Is your iPhone stuck “Waiting for activation” when you turn on iMessage in the iOS Settings? Have you tried everything suggested in Apple’s Knowledge Base article, but still iMessage says “Waiting for activation”? Have you been turning iMessage off, turning it back on, restarting your iPhone, and waiting 24 hours, and still iMessage is “Waiting for activation”?
I think I might have your answer. Try the following, and let me know how it goes.
EXECUTIVE SUMMARY: turn iMessage OFF, turn FaceTime OFF, sign OUT of iCloud, turn OFF your iPhone. Now, in this order: turn your iPhone ON, turn iMessage ON (signing in there), turn FaceTime ON (signing in there too), and then– and only then– sign IN to iCloud. Voilá!
- In Settings, go to Messages and turn off the switch for iMessage.
- Also in Settings, go to FaceTime and turn that switch off too.
If you were to follow Apple’s instructions, or any of the other articles about this, you’d next switch iMessage back on, or you’d turn your iPhone off, then back on, and then you’d switch iMessage back on… and then you’d still see “Waiting for activation.” Frustrating.
Here’s the magic.
- After you’ve turned off iMessage and FaceTime in Settings, go to the very top part of Settings, where you see your name, and Airplane Mode, and WI-Fi, and Bluetooth. Tap on your name, leading to the screen with “Apple ID” at the very top, and “Sign Out” at the very bottom. Signing Out is what you’re going to do.
It would be a great idea to have a good look at the iCloud settings before you sign out. It’s likely that your iPhone will remember those settings but just in case, write them down.
- Now we’re going to sign OUT of iCloud. You’ll have to put in your Apple ID password to do it. When you sign out, you’ll get a big message about saving a copy of the iCloud data onto your iPhone before signing out. Read it carefully. You DON’T want to save a copy on the iPhone.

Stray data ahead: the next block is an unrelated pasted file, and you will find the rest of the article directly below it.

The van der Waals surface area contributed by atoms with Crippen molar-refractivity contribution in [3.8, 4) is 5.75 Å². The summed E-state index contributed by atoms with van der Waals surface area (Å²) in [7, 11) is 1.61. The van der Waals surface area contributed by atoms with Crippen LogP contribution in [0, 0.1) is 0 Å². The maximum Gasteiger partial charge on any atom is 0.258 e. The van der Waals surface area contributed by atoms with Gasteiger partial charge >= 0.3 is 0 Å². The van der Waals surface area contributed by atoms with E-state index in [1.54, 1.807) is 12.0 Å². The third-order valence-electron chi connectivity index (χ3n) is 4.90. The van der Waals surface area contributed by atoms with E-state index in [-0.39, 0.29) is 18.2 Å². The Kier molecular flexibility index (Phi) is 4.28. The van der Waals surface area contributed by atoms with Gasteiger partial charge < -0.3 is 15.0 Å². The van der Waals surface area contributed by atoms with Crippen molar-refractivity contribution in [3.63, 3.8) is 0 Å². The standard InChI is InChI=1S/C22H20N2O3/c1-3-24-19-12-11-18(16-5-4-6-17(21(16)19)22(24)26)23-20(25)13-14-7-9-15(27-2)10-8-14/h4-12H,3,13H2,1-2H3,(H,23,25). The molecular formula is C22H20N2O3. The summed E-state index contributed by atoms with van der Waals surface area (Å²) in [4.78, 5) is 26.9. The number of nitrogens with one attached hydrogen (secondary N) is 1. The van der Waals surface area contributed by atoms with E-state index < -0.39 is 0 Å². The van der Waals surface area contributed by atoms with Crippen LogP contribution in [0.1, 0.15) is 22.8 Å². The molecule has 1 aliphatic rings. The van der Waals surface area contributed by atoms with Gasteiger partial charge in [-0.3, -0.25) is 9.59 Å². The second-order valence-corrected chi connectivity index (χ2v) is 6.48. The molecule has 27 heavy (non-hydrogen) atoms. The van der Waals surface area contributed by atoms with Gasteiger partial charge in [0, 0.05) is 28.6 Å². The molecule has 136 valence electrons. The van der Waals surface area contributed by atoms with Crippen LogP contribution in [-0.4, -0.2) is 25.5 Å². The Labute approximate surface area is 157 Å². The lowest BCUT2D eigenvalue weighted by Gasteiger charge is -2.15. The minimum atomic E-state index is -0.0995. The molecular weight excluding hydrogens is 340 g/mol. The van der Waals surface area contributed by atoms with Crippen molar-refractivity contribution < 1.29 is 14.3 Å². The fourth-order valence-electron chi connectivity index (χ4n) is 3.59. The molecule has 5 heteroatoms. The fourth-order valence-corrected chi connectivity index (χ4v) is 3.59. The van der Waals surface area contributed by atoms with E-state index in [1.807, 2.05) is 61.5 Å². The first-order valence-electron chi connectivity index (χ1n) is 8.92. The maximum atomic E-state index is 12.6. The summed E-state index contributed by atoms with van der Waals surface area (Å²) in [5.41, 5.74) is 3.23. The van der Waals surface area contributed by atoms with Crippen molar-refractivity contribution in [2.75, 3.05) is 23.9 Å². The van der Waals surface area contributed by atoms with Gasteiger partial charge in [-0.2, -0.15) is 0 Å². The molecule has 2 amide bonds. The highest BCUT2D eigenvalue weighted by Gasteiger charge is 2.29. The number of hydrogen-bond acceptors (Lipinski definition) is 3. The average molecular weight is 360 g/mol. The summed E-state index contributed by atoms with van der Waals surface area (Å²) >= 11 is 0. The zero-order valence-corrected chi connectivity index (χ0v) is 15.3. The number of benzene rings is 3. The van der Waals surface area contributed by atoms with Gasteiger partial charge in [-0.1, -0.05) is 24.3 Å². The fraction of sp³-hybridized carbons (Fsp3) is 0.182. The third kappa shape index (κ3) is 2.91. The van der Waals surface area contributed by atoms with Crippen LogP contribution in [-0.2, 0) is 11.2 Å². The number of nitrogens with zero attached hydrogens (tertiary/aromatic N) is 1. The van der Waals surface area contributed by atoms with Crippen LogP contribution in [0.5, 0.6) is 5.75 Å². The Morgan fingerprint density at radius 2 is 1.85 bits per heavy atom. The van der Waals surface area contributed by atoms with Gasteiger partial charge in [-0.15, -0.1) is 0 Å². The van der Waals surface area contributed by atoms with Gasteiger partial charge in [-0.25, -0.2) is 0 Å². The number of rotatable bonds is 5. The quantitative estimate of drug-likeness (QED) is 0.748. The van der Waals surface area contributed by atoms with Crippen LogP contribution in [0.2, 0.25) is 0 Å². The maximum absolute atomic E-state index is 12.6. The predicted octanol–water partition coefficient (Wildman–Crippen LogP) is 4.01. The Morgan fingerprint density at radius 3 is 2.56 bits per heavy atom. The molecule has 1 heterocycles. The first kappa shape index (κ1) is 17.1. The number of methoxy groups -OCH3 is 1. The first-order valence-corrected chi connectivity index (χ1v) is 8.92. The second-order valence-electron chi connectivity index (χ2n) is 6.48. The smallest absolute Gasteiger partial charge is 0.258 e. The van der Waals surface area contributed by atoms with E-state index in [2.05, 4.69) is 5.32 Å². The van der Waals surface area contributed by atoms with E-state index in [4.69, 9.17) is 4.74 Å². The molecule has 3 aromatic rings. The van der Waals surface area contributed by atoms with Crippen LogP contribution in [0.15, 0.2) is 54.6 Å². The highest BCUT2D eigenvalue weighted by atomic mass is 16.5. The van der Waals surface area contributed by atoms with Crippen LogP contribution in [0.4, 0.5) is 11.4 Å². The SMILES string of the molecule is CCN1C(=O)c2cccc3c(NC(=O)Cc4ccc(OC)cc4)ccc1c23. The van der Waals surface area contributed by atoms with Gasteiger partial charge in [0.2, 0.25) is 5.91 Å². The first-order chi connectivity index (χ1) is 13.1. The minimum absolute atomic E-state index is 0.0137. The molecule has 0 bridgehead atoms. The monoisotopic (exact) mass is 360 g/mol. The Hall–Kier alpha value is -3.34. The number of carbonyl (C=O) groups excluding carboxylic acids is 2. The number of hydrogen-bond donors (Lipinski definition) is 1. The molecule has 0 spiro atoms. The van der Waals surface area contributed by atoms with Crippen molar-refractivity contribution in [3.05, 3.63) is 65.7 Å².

Everything you’re removing from your iPhone is stored on the iCloud server anyway, and you’re going to be signing back in to iCloud shortly, so you will get it all back very soon. So, sign out, and DON’T keep a copy of the iCloud data on your iPhone. Rest easy, it’s still on the iCloud server. You’ll see a message about “Removing iCloud Data.” Don’t worry you’re removing iCloud data from your iPhone, not from the server. (Don’t save a copy “just to be safe.” If you do save a copy of your iCloud data on your iPhone you’ll end up with duplicates and a big mess when you turn iCloud back on later. So don’t do that.)
- Turn your iPhone off. Then turn it back on.
- Go to the Settings. Resist temptation: do NOT “Sign in to your iPhone.” Instead, scroll down to Messages, and sign in with your Apple ID credentials there. This is made a bit more difficult than it has to be due to there being no place to put your password. That’s OK– put in your Apple ID, then tap the Return key. That’s what produces the password box. Put in your password and then tap Sign In. In a moment– possibly after adding a six-digit two-factor authentication code– your phone should, probably, possibly, hopefully, indicate that iMessage is on, with NO message about “Waiting for activation.”
- As long as you’re at it, go to FaceTime settings (Settings/FaceTime) and sign in with your Apple ID there too. Like iMessage, FaceTime should turn on without a “Waiting for activation” message.
- Now go back to the first screen of Settings, tap “Sign in to your iPhone,” and sign in (same as above, you will have to tap Return after entering your Apple ID, otherwise you will never see the password box). Check that your iCloud settings are the same as they were before you signed out of iCloud, and correct them if they aren’t. You’re done!
In iCloud settings, you probably want to turn ON Messages. With Messages in iCloud turned on, if you delete a text message from your iPhone, it will also delete from your other devices (Mac, iPad) that have Messages in iCloud turned on. That’s pretty handy.
This is a new-ish feature– your iPhone has to be on 11.4 or later, and your Mac needs to be on 10.13.4 or later, otherwise the feature isn’t even there for you to turn on. It you have the option, you probably want to turn it on. I have an article about that here.
So, did it work? Let me know in the comments. If it did work, please share this article with your Facebook and Twitter friends. As far as I know, this method has not been published anywhere else on the web, and a lot of people have this problem. Help spread the word. Thanks to my friend Andrea for having faith that I’d figure it out.